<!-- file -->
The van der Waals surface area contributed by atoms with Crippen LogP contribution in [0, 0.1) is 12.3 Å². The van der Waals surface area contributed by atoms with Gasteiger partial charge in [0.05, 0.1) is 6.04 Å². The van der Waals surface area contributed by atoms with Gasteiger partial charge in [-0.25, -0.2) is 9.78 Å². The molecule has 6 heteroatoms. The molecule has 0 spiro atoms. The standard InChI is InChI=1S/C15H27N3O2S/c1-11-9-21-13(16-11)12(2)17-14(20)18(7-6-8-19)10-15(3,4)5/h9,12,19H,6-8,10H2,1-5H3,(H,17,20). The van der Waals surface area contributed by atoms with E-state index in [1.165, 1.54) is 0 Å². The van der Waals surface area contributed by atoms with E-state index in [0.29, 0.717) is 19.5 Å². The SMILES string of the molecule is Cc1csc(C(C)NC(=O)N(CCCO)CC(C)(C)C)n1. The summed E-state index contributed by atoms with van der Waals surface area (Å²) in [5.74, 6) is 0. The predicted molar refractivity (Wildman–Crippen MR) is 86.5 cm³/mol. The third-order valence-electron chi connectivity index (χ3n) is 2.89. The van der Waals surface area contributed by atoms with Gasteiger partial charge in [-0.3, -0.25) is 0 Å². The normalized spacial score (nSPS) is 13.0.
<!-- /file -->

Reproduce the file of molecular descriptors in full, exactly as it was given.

The van der Waals surface area contributed by atoms with Crippen LogP contribution in [0, 0.1) is 12.3 Å². The van der Waals surface area contributed by atoms with Gasteiger partial charge in [0.05, 0.1) is 6.04 Å². The van der Waals surface area contributed by atoms with Gasteiger partial charge in [-0.25, -0.2) is 9.78 Å². The molecule has 6 heteroatoms. The molecule has 0 spiro atoms. The standard InChI is InChI=1S/C15H27N3O2S/c1-11-9-21-13(16-11)12(2)17-14(20)18(7-6-8-19)10-15(3,4)5/h9,12,19H,6-8,10H2,1-5H3,(H,17,20). The van der Waals surface area contributed by atoms with E-state index in [1.165, 1.54) is 0 Å². The van der Waals surface area contributed by atoms with E-state index in [0.29, 0.717) is 19.5 Å². The SMILES string of the molecule is Cc1csc(C(C)NC(=O)N(CCCO)CC(C)(C)C)n1. The summed E-state index contributed by atoms with van der Waals surface area (Å²) in [5.74, 6) is 0. The predicted molar refractivity (Wildman–Crippen MR) is 86.5 cm³/mol. The third-order valence-electron chi connectivity index (χ3n) is 2.89. The van der Waals surface area contributed by atoms with Gasteiger partial charge in [-0.3, -0.25) is 0 Å². The normalized spacial score (nSPS) is 13.0.